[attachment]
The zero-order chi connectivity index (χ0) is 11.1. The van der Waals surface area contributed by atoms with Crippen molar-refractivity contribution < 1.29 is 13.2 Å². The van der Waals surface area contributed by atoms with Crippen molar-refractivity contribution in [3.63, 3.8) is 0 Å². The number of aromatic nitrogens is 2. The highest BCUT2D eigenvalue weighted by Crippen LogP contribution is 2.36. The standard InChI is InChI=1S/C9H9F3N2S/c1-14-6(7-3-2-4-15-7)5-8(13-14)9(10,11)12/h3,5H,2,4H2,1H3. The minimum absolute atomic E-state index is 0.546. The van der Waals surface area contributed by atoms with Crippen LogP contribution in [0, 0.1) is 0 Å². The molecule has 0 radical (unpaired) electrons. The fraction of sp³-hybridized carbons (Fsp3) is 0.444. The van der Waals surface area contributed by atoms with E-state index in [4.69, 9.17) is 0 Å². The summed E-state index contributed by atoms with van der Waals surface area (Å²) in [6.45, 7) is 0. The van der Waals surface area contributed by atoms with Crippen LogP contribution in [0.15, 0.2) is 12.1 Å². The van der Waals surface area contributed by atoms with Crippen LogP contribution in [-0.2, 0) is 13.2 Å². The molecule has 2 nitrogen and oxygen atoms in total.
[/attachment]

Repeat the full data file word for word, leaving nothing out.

The zero-order chi connectivity index (χ0) is 11.1. The van der Waals surface area contributed by atoms with Crippen molar-refractivity contribution < 1.29 is 13.2 Å². The van der Waals surface area contributed by atoms with Crippen molar-refractivity contribution in [3.63, 3.8) is 0 Å². The number of aromatic nitrogens is 2. The highest BCUT2D eigenvalue weighted by Crippen LogP contribution is 2.36. The standard InChI is InChI=1S/C9H9F3N2S/c1-14-6(7-3-2-4-15-7)5-8(13-14)9(10,11)12/h3,5H,2,4H2,1H3. The minimum absolute atomic E-state index is 0.546. The van der Waals surface area contributed by atoms with Crippen LogP contribution in [0, 0.1) is 0 Å². The molecule has 0 radical (unpaired) electrons. The fraction of sp³-hybridized carbons (Fsp3) is 0.444. The van der Waals surface area contributed by atoms with E-state index in [4.69, 9.17) is 0 Å². The summed E-state index contributed by atoms with van der Waals surface area (Å²) in [6.45, 7) is 0. The van der Waals surface area contributed by atoms with Crippen LogP contribution in [0.15, 0.2) is 12.1 Å². The van der Waals surface area contributed by atoms with Crippen LogP contribution in [-0.2, 0) is 13.2 Å². The molecule has 2 nitrogen and oxygen atoms in total.